Lawmakers: Business owners, not politicians, will solve problems

Published 12:00 am Friday, April 27, 2012

By Emily Ford
SALISBURY — State legislators touted their records and said they would rely on the business community for common-sense solutions as the budget crunch continues in Raleigh.
N.C. Sen. Andrew Brock, Rep. Fred Steen and Rep. Harry Warren spoke Friday at the Rowan County Chamber of Commerce’s annual legislative breakfast at the Holiday Inn. Tim Norris, chairman of the Chamber’s Federal and State Affairs Committee, served as moderator.
“The problems out there are not going to be solved by a politician or bureaucrat,” said Brock, who is running unopposed for re-election. “It’s going to be solved by you, the businessman.”
They said the Republican-controlled legislature closed a $2.7 billion budget gap, let tax increases expire and worked at close to a “breakneck pace” last fall, according to Brock.
The budget shortfall made their jobs difficult, and across-the-board cuts were challenging to implement, said Steen, one of seven candidates vying for the 8th U.S. House District. While cutting costs, legislators worked to add teachers and reduce classroom sizes, he said.
They also made North Carolina more business-friendly by holding N.C. Gov. Bev Perdue to her word and sunsetting the sales tax, turning more than $1.3 billion back to the private sector, Steen said.
Tort reform and changes to workers compensation laws also topped the lists of accomplishments.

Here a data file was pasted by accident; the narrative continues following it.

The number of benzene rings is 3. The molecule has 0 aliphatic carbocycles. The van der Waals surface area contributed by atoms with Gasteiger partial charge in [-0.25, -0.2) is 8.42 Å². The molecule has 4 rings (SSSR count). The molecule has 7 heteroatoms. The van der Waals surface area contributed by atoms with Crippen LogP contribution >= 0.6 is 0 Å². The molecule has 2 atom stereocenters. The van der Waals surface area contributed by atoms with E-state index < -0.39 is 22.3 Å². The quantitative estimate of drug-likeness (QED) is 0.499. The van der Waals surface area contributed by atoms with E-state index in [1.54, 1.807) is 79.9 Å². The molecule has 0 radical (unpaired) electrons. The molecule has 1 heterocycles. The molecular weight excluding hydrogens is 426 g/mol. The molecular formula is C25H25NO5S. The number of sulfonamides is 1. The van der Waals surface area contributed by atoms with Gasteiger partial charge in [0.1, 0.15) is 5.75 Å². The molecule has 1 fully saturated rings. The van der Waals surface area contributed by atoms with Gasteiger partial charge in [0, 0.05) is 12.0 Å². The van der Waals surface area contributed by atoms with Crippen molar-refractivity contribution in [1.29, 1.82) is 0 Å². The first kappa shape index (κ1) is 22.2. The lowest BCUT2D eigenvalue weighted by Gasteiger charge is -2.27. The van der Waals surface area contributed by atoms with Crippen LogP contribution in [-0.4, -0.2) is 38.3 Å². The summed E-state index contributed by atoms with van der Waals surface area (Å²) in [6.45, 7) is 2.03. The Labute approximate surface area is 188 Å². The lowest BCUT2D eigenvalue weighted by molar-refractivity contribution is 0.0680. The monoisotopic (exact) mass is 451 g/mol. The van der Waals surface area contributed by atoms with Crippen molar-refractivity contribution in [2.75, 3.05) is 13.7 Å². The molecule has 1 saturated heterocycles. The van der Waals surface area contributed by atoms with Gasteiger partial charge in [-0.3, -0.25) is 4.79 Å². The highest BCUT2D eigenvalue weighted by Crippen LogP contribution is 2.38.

Steen said the state house adopted a new practice of bringing stakeholders to Raleigh “to get everything on the table” before passing new laws, Steen said.
“We try to understand what’s really at stake when you make legislative changes,” he said.
Warren reminded business owners in the audience of new income-related tax exemptions they may qualify for and said the legislature passed more than 20 bills related to education, including removing the cap from charter schools and offering a tax credit for students with disabilities.
Legislators removed some testing and reduced paperwork for teachers, said Warren, who is running for re-election to the 77th N.C. House District against Bill Battermann, a Democrat.
But the state needs to do more to prevent unemployment benefit fraud, Warren said. It’s too easy to apply for unemployment in North Carolina, where people can fill out an application over the phone or online, he said.
The state is not enforcing the twice-a-week job search for those receiving unemployment checks, Warren said.
“There is a lot to correct in the way we apply for and dispense unemployment,” he said.
Brock said abuse has run the state’s unemployment benefits system “into the ground.”
Warren supported the exploration of new energy sources, including reviewing the feasibility of offshore drilling and hydraulic fracturing, commonly known as fracking, to release natural gas.
Steen advocated zero-based budgeting, where every department starts from zero and must justify each line item in the budget.
Restructuring the tax code could mean some people who have never been taxed before might have to pay, he said.
“But the overall tax burden will be less for businesses and individuals,” he said.
Steen said the General Assembly needs to budget based on local priorities, not those imposed by Washington like high-speed rail.
“No one here was asking for it,” he said.
North Carolina must update its noncompetitive auto insurance industry, Steen said.
“Safe drivers should not be subsidizing the guys who are high risk,” he said.
Contact reporter Emily Ford at 704-797-4264.